Agriculture for Development: the case for Somalia
Wednesday, January 16, 2013
Worldwide agriculture and hunger eradication have taken their rightful place as a top priority. During the Rio+20 gathering, the United Nations Secretary-General Ban Ki-moon announced The Zero-Hunger Challenge, calling for an end to world hunger. In Somalia the crisis that commenced in 1991 shattered the existing economy as Government services collapsed and businesses closed. Civil war affected every aspect of Somali society. It destroyed the country’s basic infrastructure. Some 80 percent of Somali households’ income came from their animal herds or subsistence farming. The civil war led to a sharp decrease in the price of animals, drove up cereal prices, and led to a dramatic increase in food insecurity. With a new Government in Mogadishu now is the time to roll out a vision and a strategic plan to deal with not only food insecurity but also persistent hunger and malnutrition. In this writing and more to come I will attempt to make a case for Agriculture for Development. Given security is a basic prerequisite for economic growth. Agricultural development is futile if businesses and households are constantly at the risk of seeing their goods appropriated by armed groups. In a lawless environment, neither production nor trade can proceed. However, the current situation in Somalia has changed as the country is recovering from the war ravages of recent years. Studies have shown post conflict societies can indeed produce agricultural development and innovation.
Focusing in agriculture investment for better future coupled with a revitalization effort will provide the largest source of employment and will direct the other economic sector such as health and education of comparative advantage. Agricultural productivity growth is single most effective driver of poverty reduction by directly raising the farmer’s income and reducing food shortage. Moreover, rising agricultural productivity encourages entrepreneurial activities such diversification into new and improved varieties, rural development services and the emergence of agribusinesses. Higher agricultural productivity is thus a precondition for economic growth and development and increasing yields is essential to raising income and reducing poverty. In the 21st century, agriculture will continue to be a fundamental instrument for sustainable development and poverty reduction. Dynamic new markets, far-reaching technological and institutional innovations, and new roles for the state, the private sector, and civil society all characterize the new context for agriculture. The emerging new agriculture is led by private entrepreneurs in extensive value chains linking producers to consumers and including many entrepreneurial smallholders supported by their organizations. The agriculture of staple crops and traditional export commodities also finds new markets as it becomes more differentiated to meet changing consumer demands and new uses and benefits from regional market integration.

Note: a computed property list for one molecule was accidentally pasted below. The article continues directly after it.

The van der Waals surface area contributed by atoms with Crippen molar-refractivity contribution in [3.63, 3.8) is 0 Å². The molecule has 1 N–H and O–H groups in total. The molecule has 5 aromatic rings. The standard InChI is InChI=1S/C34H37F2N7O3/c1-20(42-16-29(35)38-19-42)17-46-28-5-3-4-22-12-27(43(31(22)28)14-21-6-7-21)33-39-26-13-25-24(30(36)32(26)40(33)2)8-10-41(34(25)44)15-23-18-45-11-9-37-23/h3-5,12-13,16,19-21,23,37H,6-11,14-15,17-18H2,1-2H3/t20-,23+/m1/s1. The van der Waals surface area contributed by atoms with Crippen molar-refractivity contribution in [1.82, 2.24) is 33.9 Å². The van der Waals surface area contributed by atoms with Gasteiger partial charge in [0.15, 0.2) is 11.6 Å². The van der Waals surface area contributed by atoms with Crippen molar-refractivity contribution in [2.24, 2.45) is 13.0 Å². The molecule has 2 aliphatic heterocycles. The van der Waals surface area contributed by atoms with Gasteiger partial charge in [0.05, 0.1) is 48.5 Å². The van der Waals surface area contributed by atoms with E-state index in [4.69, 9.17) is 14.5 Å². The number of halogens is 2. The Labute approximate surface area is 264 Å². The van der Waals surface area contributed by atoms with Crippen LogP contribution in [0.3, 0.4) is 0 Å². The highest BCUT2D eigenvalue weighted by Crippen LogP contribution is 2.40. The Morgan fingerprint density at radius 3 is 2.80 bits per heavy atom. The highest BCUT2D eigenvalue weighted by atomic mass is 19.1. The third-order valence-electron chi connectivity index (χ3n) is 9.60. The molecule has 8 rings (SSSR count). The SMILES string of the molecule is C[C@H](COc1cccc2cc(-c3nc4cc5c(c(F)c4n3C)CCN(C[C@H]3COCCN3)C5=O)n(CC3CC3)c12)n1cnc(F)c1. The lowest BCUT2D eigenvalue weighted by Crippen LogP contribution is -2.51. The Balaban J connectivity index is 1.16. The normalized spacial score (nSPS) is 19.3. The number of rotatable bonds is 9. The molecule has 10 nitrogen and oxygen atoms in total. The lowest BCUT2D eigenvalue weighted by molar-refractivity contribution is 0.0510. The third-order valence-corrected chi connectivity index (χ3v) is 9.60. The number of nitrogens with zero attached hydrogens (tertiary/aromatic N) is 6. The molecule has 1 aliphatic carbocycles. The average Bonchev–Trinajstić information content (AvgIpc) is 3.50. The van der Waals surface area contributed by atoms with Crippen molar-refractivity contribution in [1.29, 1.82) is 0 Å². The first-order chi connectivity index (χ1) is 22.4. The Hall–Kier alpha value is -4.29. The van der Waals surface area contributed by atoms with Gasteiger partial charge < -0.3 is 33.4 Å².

Access to assets is major determinants of the ability to participate in agricultural markets, secure livelihoods in subsistence farming, compete as entrepreneurs in the rural nonfarm economy, and find employment in skilled occupations. Three core assets are land, water, and human capital. Yet the assets of the rural poor are often squeezed by population growth, environmental degradation, expropriation by dominant interests, and social biases in policies and in the allocation of public goods. The lack of assets where farm sizes in many the more densely populated areas are unsustainably small and falling, land is severely degraded, investment in irrigation is negligible, and poor health and education limit productivity and access to better options. In some cases, it is more a matter of institutional development, such as enhancing the security of property rights and the quality of land administration. Increasing assets may also call leveling the field to equalize chances for disadvantaged or excluded groups, such as women. Access to financial services remains pervasive too and a major barrier. The lack of credit to agriculture through public or private programs has left huge gaps in financial services.
Without peace and security, adequate governance, and sound macro fundamentals, no part of any agricultural agenda can be effectively implemented. Pursuing an agriculture-for-development agenda for a country implies defining what to do and how to do it. What to do requires a policy framework anchored on the behavior of farmers and their organizations, the private sector and the state. How to do it requires effective governance to muster political support and implementation capacity, again based on the behavior of all involved—the state, civil society, the private sector, donors, and global institutions. Particularly ensuing four policy objectives agenda has proven successful. These objectives should be:
1. Improve access to assets, financial services and markets
2. Enhance smallholder competitiveness
3. Improve livelihoods in subsistence farming and low-skill rural occupations
4. Increase employment in agriculture and the rural
C, Martin Weber and Patrick Lababste. Building Competitiveness in Africa’s Agriculture. World Bank Washington, DC
Kurt Larsen, Ronald Kim and Florian Theus, Agribusiness Innovation Systems in Africa. World Bank Washington, DC